Listening to conservative talk radio before Christmas, to hear what the uninformed and clueless have to say, I wasn't disappointed when the subject turned to how the founding fathers of the United States supposedly were devout Christians.
That's a bunch of hooey. The main evidence that usually is dragged out for this crock of historical B.S. is the reference in the Declaration of Independence to the Creator.
We hold these truths to be self-evident, that all men are created equal, that they are endowed by their Creator with certain unalienable Rights, that among these are Life, Liberty and the pursuit of Happiness.
It's well known, of course, that Thomas Jefferson, George Washington, and Benjamin Franklin were deists who believed in reason, not revelation, and in a God detached from the creation, not a God who intervenes and takes an interest in human affairs.
Columnist David Ignatius echoes this truth in an excellent piece I read today, "Wisdom From The Founding Rationalists: What Jefferson and Adams Might Tell Mitt Romney."
A bracing text for this Christmas week is the famous correspondence between John Adams and Thomas Jefferson. Their letters are a reminder that the Founders were men of the Enlightenment -- supreme rationalists who would have found the religiosity of much of our modern political life quite abhorrent.
It's not that these men didn't have religious beliefs: They were, to their deaths, passionate seekers of truth, metaphysical as well as physical. It's that their beliefs didn't fit into pious cubbyholes. Indeed, the deist Jefferson took a pair of scissors to the New Testament to create his "Jefferson Bible," or, formally, "The Life and Morals of Jesus of Nazareth," which cut out the parts he regarded as supernatural or misinterpreted by the Gospel writers.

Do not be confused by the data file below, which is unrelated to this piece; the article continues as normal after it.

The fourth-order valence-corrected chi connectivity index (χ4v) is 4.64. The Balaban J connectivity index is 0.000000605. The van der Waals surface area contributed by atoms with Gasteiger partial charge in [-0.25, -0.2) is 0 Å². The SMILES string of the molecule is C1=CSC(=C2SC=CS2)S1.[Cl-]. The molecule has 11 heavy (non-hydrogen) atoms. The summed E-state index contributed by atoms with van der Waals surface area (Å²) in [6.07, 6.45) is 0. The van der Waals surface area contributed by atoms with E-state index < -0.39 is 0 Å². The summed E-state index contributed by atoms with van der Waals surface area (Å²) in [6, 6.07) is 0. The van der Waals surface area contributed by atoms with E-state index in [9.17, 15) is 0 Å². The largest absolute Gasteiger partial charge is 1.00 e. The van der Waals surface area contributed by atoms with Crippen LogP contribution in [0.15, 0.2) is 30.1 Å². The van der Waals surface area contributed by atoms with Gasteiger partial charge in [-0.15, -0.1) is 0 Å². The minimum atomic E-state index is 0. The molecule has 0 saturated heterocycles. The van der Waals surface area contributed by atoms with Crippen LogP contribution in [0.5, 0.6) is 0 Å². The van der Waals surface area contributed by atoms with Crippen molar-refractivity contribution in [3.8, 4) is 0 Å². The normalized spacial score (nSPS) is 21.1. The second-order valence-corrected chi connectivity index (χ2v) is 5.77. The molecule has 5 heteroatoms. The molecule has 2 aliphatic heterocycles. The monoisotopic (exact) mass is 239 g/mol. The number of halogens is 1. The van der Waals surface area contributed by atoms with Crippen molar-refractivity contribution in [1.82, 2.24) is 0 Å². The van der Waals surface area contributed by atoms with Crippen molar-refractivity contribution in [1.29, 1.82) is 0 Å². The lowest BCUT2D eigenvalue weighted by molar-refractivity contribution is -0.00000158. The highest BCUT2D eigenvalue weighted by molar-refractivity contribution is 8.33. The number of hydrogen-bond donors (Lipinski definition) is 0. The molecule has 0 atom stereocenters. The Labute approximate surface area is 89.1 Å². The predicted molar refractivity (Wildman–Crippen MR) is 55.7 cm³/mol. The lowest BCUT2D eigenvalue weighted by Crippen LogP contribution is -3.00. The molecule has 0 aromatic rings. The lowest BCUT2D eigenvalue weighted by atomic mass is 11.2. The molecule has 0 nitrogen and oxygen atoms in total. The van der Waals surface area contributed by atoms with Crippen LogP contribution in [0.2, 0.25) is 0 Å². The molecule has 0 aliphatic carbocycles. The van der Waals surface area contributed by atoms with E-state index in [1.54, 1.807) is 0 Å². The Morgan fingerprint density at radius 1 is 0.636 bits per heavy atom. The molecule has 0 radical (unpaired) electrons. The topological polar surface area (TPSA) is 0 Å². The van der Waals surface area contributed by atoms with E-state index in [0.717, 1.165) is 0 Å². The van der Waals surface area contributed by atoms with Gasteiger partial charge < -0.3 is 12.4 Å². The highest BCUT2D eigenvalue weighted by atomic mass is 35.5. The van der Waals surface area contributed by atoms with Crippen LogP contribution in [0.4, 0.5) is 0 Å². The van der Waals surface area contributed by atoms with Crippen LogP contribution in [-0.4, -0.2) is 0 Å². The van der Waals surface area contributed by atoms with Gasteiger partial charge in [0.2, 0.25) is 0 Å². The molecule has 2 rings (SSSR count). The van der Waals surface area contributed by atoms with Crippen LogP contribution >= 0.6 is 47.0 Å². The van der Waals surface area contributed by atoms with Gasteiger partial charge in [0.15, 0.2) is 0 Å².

Yes, the founding fathers were not Christians. At least, not in any sense even remotely connected with the hateful, closed-minded, dogmatic, anti-science Christianity prevalent in the United States today. Ignatius has it exactly right.
One theme in this year's political campaign has been whether the United States will move from the faith-based policies the Bush administration has celebrated to a more rationalist and secular approach. In this debate, religious conservatives like to stress their connection to the Founders and to the republic's birth as "one nation under God." But a rereading of the Adams-Jefferson letters is a reminder that in this debate, the Founders -- as men of the Enlightenment -- would surely have sided with the party of Reason.
Interestingly, it seems that the original draft of the Declaration of Independence didn't use the word "Creator." The language said: "…that all men are created equal and independent; that from that equal creation… ."
Sure, we're all created. In our mother's wombs. Out of physical matter and energy. Which comes to us courtesy of the Big Bang some 13.7 billion years ago.
If you want to call whatever lies behind the grand unfolding of the universe "Creator," I've got no problem with that. Just don't expect me to equate this force with any religious entity, Christian or otherwise.